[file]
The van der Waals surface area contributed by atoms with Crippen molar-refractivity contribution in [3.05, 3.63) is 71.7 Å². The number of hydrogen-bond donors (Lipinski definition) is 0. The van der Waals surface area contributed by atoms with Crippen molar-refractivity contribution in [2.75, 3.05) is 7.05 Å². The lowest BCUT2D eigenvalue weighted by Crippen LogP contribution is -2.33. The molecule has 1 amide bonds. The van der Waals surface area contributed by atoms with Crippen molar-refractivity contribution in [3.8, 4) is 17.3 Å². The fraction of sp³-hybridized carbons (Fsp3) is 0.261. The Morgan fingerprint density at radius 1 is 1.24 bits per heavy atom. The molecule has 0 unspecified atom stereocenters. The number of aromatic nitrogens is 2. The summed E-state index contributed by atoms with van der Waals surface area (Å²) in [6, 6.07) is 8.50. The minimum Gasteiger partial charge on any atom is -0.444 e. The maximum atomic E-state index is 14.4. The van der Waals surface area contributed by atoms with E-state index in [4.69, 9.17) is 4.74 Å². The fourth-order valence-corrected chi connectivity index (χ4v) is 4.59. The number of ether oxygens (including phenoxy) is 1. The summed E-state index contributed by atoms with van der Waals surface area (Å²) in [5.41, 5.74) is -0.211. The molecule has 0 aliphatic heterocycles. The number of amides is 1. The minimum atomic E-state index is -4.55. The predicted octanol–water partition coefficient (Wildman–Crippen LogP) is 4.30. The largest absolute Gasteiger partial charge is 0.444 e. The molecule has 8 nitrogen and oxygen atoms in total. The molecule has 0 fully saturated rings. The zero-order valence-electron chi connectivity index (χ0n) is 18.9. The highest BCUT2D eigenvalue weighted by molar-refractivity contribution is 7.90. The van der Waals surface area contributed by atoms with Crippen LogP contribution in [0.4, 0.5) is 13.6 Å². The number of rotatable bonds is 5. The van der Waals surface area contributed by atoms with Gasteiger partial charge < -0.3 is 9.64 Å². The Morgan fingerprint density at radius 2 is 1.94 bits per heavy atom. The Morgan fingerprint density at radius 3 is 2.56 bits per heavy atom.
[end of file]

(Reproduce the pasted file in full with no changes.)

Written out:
The van der Waals surface area contributed by atoms with Crippen molar-refractivity contribution in [3.05, 3.63) is 71.7 Å². The number of hydrogen-bond donors (Lipinski definition) is 0. The van der Waals surface area contributed by atoms with Crippen molar-refractivity contribution in [2.75, 3.05) is 7.05 Å². The lowest BCUT2D eigenvalue weighted by Crippen LogP contribution is -2.33. The molecule has 1 amide bonds. The van der Waals surface area contributed by atoms with Crippen molar-refractivity contribution in [3.8, 4) is 17.3 Å². The fraction of sp³-hybridized carbons (Fsp3) is 0.261. The Morgan fingerprint density at radius 1 is 1.24 bits per heavy atom. The molecule has 0 unspecified atom stereocenters. The number of aromatic nitrogens is 2. The summed E-state index contributed by atoms with van der Waals surface area (Å²) in [6, 6.07) is 8.50. The minimum Gasteiger partial charge on any atom is -0.444 e. The maximum atomic E-state index is 14.4. The van der Waals surface area contributed by atoms with E-state index in [4.69, 9.17) is 4.74 Å². The fourth-order valence-corrected chi connectivity index (χ4v) is 4.59. The number of ether oxygens (including phenoxy) is 1. The summed E-state index contributed by atoms with van der Waals surface area (Å²) in [5.41, 5.74) is -0.211. The molecule has 0 aliphatic heterocycles. The number of amides is 1. The minimum atomic E-state index is -4.55. The predicted octanol–water partition coefficient (Wildman–Crippen LogP) is 4.30. The largest absolute Gasteiger partial charge is 0.444 e. The molecule has 8 nitrogen and oxygen atoms in total. The molecule has 0 fully saturated rings. The zero-order valence-electron chi connectivity index (χ0n) is 18.9. The highest BCUT2D eigenvalue weighted by molar-refractivity contribution is 7.90. The van der Waals surface area contributed by atoms with Crippen LogP contribution in [0.4, 0.5) is 13.6 Å². The number of rotatable bonds is 5. The van der Waals surface area contributed by atoms with Gasteiger partial charge < -0.3 is 9.64 Å². The Morgan fingerprint density at radius 2 is 1.94 bits per heavy atom. The Morgan fingerprint density at radius 3 is 2.56 bits per heavy atom.